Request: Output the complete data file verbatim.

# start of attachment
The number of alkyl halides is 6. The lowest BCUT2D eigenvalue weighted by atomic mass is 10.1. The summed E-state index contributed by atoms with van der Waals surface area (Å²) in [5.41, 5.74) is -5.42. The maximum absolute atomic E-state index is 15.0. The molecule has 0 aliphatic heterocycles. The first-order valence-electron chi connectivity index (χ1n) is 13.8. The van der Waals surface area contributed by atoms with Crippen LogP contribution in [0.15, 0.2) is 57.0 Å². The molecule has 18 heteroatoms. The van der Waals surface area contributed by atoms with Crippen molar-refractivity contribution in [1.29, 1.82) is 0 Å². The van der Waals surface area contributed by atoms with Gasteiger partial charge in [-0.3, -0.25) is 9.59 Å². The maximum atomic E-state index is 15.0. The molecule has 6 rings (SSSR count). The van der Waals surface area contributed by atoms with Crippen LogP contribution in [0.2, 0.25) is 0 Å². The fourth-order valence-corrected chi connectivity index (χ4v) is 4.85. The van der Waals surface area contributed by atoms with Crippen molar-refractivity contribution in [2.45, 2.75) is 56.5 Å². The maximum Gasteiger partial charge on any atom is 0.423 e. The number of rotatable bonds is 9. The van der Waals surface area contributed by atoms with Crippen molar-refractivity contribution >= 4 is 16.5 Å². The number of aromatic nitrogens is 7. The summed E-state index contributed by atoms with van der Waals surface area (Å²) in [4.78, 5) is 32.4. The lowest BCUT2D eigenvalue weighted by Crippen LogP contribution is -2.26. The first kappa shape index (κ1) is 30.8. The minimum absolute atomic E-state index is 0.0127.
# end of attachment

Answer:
The number of alkyl halides is 6. The lowest BCUT2D eigenvalue weighted by atomic mass is 10.1. The summed E-state index contributed by atoms with van der Waals surface area (Å²) in [5.41, 5.74) is -5.42. The maximum absolute atomic E-state index is 15.0. The molecule has 0 aliphatic heterocycles. The first-order valence-electron chi connectivity index (χ1n) is 13.8. The van der Waals surface area contributed by atoms with Crippen LogP contribution in [0.15, 0.2) is 57.0 Å². The molecule has 18 heteroatoms. The van der Waals surface area contributed by atoms with Crippen molar-refractivity contribution in [1.29, 1.82) is 0 Å². The van der Waals surface area contributed by atoms with Gasteiger partial charge in [-0.3, -0.25) is 9.59 Å². The maximum atomic E-state index is 15.0. The molecule has 6 rings (SSSR count). The van der Waals surface area contributed by atoms with Crippen LogP contribution in [0.2, 0.25) is 0 Å². The fourth-order valence-corrected chi connectivity index (χ4v) is 4.85. The van der Waals surface area contributed by atoms with Crippen molar-refractivity contribution in [2.45, 2.75) is 56.5 Å². The maximum Gasteiger partial charge on any atom is 0.423 e. The number of rotatable bonds is 9. The van der Waals surface area contributed by atoms with Crippen molar-refractivity contribution >= 4 is 16.5 Å². The number of aromatic nitrogens is 7. The summed E-state index contributed by atoms with van der Waals surface area (Å²) in [4.78, 5) is 32.4. The lowest BCUT2D eigenvalue weighted by Crippen LogP contribution is -2.26. The first kappa shape index (κ1) is 30.8. The minimum absolute atomic E-state index is 0.0127.